Kuwaiti finance minister refuses to resign
Published Thursday, May 24, 2012
Kuwaiti opposition lawmakers said on Thursday said they would request a vote of no confidence in the finance minister after questioning him in parliament over alleged financial irregularities in departments he oversees.
Mustapha al-Shamali, who has repeatedly rejected the accusations, may resign rather than face the confidence vote, which he is unlikely to win, Kuwaiti media and analysts say.
The vote, if it goes ahead, is expected to take place in a later session and be backed by 33 opposition MPs, who have a majority in the National Assembly.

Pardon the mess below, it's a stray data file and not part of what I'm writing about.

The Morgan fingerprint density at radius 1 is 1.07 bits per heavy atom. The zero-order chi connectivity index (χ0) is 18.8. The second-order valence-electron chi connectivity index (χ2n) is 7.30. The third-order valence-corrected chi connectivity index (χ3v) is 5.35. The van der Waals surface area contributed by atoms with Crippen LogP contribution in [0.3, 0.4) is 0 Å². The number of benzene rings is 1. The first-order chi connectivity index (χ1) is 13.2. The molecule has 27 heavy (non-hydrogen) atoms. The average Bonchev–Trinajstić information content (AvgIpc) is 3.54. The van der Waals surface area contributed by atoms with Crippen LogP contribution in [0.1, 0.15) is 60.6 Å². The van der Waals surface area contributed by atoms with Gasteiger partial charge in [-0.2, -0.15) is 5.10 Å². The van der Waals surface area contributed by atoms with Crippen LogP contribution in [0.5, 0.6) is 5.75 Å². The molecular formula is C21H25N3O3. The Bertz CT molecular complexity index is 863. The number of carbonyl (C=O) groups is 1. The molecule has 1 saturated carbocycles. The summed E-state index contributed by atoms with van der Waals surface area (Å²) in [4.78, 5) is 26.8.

Thursday's meeting was scheduled to last many hours. In a long speech to parliament, Shamali rejected the accusations as false.
The questioning session "deviated from serving the public interest and is for revenge and settling scores with the finance minister and some of his aides", the speech said, according to state news agency KUNA.
On Wednesday the whole cabinet boycotted a parliamentary session it had been asked to attend after a row over the plans to question Shamali.
"Shamali will say his speech... and leave," daily al-Qabas said on Thursday.
Political upheaval is not new to the major oil producer, which ushered in its fourth parliament in six years after a snap election in February. Opposition, mainly Islamist, MPs won a majority of seats in that ballot, which was triggered by another political row between the government and parliament.
The infighting has held up decisions on large investment projects and scared away foreign investors, analysts and bankers say.
Shamali, a 69-year-old finance ministry veteran, has not commented on the speculation he might resign.